At Hawa Mahal, we flagged down an auto-rickshaw for Peacock rooftop restaurant, a popular dining venue that we discovered from online research.
The Peacock rooftop restaurant was neatly decorated based on the peacock theme.
The food was decent and the cozy atmosphere was enhanced by the lovely live music.
Established in a former mansion, Arya Niwas was the mid range hotel where we stayed for the night.
The old wing of Arya Niwas had its old school charm.
Across Sumida River from Ryogoku and south of touristy Asakusa lies the low key Kuramae (蔵前), a hub for young artists and craftsmen in Tokyo. After visiting two interesting museums in Sumida, we opted for a moment of relaxation just a stone throw away at Kuramae. Like many up and coming neighborhoods, Kuramae contains a rather leisure atmosphere. Without the tourist crowds that we would normally see in other more popular areas of Tokyo, there were still a considerable amount of local visitors in the area. Queues were lined up in front of some of the most popular shops such as Kakimori, the wonderful shop of handmade stationery, fountain pens and anything related to writing. We started off at Camera, a cosy little cafe selling good coffee, snacks, and handmade leather accessories.
We started our brief Kuramae visit at Camera cafe.
We sat by the long counter with coffee and snacks. There were a few racks and shelves of leather accessories on display behind us.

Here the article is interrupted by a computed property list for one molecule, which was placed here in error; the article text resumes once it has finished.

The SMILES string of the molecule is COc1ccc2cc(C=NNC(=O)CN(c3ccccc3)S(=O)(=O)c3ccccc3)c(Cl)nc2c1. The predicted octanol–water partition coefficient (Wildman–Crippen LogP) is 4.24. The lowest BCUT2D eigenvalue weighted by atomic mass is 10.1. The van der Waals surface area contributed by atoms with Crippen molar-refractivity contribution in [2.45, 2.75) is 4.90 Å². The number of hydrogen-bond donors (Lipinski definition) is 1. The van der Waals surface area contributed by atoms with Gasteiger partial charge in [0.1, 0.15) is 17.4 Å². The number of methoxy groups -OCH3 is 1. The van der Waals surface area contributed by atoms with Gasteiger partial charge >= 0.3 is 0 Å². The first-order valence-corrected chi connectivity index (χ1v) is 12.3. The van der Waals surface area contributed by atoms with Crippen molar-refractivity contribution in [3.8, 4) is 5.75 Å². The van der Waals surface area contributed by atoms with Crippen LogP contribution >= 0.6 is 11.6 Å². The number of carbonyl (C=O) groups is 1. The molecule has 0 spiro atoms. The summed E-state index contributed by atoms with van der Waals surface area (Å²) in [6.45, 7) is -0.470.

Maito offers a wide range of clothes and accessories made with dyes extracted from nature, such as flowers and tree bark.
The most popular shop in Kuramae we encountered was undoubtedly Kakimori stationery shop. Visitors lined up outside the shop waiting for their turn to put together a custom made notebook with self-selected paper, cover, ribbon, etc.
Inside Kakimori, other visitors were busy checking out the fountain pens, ink, and other writing accessories.
Dandelion Chocolate was another highly popular bean-to-bar chocolate factory originated from San Francisco.
We also spent some time at Koncept, a trendy shop with cool merchandises from all over Japan.
After Kuramae, we took the metro to visit another interesting trendy fashion and design store, the La Kagu. A grand wooden staircase provided a welcoming gesture for all pedestrians and visitors.
Converted from a 1965 warehouse of a publishing company by renowned architect Kengo Kuma (隈研吾), La Kagu immediately became a retail landmark in at Kagurazaka (神楽坂).
La Kagu is consisted of different lifestyle zones: food, clothing, shelter and knowledge.
After La Kagu, we walked along the high street of Kagurazaka (神楽坂). Kagurazaka (神楽坂) is a traditional Japanese neighborhood with a French twist, thanks to the considerable number of French expats living in the area.
Cafes, restaurants, bakeries and boutiques line up the high street of Kagurazaka (神楽坂).
In a side street, we stopped by a ramen store for dinner.
We ordered our ramen from the machine outside.
The friendly staff then prepared our bowls right in front of us.
No complain could be made by ending the day with a bowl of delicious ramen in a local neighborhood of Tokyo.